Pharma in brief - Health Canada proposes regulations allowing importation of drugs not yet available in Canada for an urgent public health need

Authors: Ian Trimble, Sara Zborovski Publication | May 2017

Health Canada has proposed regulations that will amend the Food and Drug Regulations to allow for importation of drugs that have not yet received regulatory approval from Health Canada. The new regulations will provide access to drugs that address an urgent public health need provided they have been approved in the United States, the European Union, or Switzerland. “Urgent public health need” is not a defined term in the regulations, but Health Canada identified treatment of opioid use disorder as a current example of an urgent need.

This scheme does not replace existing programs that provide access to drugs that have not received regulatory approval, such as the Special Access Programme or a Clinical Trial Application. Unlike those programs, the new regulations will only allow importation after a public health official notifies the minister of an urgent public health need for the drug.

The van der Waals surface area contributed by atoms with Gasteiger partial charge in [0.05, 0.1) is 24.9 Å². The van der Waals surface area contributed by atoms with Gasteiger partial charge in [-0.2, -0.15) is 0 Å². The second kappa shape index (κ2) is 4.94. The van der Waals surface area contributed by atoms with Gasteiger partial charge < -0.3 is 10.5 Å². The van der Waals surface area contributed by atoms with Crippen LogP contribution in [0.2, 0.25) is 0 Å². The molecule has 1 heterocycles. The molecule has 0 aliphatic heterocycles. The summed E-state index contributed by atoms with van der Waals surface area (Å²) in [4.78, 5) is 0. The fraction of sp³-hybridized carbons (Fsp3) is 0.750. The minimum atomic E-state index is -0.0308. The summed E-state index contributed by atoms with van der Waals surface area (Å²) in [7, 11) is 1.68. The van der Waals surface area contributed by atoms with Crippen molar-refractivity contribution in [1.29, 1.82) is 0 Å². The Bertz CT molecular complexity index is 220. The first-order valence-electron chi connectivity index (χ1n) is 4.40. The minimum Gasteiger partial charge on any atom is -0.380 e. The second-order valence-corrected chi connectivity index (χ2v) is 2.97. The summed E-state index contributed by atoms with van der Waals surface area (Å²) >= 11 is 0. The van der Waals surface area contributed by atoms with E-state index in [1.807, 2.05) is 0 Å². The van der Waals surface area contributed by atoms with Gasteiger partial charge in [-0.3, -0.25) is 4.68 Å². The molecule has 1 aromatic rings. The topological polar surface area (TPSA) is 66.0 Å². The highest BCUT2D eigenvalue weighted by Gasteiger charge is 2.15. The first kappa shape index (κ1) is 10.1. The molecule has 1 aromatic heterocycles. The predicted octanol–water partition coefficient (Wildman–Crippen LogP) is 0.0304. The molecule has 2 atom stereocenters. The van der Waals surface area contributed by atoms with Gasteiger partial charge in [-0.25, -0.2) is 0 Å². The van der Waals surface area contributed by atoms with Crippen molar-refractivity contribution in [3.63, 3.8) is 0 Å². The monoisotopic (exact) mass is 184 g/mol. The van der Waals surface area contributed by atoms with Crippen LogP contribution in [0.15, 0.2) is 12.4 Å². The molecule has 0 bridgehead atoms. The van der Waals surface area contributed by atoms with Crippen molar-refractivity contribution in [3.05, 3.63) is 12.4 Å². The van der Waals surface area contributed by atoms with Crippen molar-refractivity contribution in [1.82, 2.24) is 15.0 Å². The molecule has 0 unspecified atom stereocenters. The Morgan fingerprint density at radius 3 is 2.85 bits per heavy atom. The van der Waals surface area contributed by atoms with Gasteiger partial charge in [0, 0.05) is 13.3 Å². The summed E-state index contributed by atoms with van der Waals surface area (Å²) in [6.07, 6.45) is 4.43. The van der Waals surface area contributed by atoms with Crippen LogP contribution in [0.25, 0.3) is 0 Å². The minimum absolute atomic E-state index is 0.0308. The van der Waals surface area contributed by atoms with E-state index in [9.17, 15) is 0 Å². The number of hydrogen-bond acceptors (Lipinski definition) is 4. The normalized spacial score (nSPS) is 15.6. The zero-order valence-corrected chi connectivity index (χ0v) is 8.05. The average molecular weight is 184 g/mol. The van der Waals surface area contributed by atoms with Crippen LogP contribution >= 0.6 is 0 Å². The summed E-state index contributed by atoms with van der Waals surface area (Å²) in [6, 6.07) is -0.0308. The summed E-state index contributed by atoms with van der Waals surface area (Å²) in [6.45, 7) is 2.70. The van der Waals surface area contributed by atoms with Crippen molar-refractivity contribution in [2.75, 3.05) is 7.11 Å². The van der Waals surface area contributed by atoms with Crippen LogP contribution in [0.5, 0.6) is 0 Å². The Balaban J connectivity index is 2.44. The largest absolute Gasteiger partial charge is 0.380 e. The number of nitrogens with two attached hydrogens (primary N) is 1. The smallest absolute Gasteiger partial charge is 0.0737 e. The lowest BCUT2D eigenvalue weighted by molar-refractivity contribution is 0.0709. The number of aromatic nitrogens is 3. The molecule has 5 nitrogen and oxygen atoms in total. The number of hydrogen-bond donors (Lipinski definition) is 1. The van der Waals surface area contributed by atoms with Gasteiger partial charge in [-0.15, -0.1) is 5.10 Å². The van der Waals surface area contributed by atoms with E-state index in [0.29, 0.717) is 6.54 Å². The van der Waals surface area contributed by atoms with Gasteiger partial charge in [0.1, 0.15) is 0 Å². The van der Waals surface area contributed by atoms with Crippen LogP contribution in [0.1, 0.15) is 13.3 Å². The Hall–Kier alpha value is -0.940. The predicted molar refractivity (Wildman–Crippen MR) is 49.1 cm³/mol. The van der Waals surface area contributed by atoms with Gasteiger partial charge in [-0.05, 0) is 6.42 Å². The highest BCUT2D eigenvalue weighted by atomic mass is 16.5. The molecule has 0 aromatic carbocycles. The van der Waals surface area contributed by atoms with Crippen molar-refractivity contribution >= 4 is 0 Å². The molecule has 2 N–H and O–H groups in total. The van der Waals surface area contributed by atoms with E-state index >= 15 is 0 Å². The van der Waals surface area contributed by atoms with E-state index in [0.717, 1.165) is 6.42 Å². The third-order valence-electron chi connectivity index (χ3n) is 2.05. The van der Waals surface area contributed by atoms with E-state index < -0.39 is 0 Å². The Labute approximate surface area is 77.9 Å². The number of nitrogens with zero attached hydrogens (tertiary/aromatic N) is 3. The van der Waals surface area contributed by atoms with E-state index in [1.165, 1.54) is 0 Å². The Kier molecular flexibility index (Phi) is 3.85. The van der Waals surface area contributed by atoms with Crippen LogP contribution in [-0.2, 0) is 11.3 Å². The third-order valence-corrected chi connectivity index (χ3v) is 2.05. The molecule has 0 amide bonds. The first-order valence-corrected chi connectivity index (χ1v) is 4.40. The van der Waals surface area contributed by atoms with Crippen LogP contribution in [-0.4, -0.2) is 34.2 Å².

While importation and sale of these drugs will be exempt from many aspects of the Food and Drug Regulations, certain reporting and record-keeping obligations will be imposed. Further, healthcare institutions will be required to report serious adverse events to Health Canada. This is the first time regulations have required adverse event reporting by healthcare institutions. The authority to do so comes from not-yet-in-force provisions of the Protecting Canadians from Unsafe Drugs Act [Vanessa’s Law].

The proposed regulations will not come into force until the necessary provisions in Vanessa’s Law are in force. In the meantime, Health Canada is taking preparatory steps, including developing guidance and canvasing public health officials to populate an initial list of drugs.

Link:

The proposed regulations and Regulatory Impact Analysis Statement can be found here.


Contacts

Sara  Zborovski

Sara Zborovski

Toronto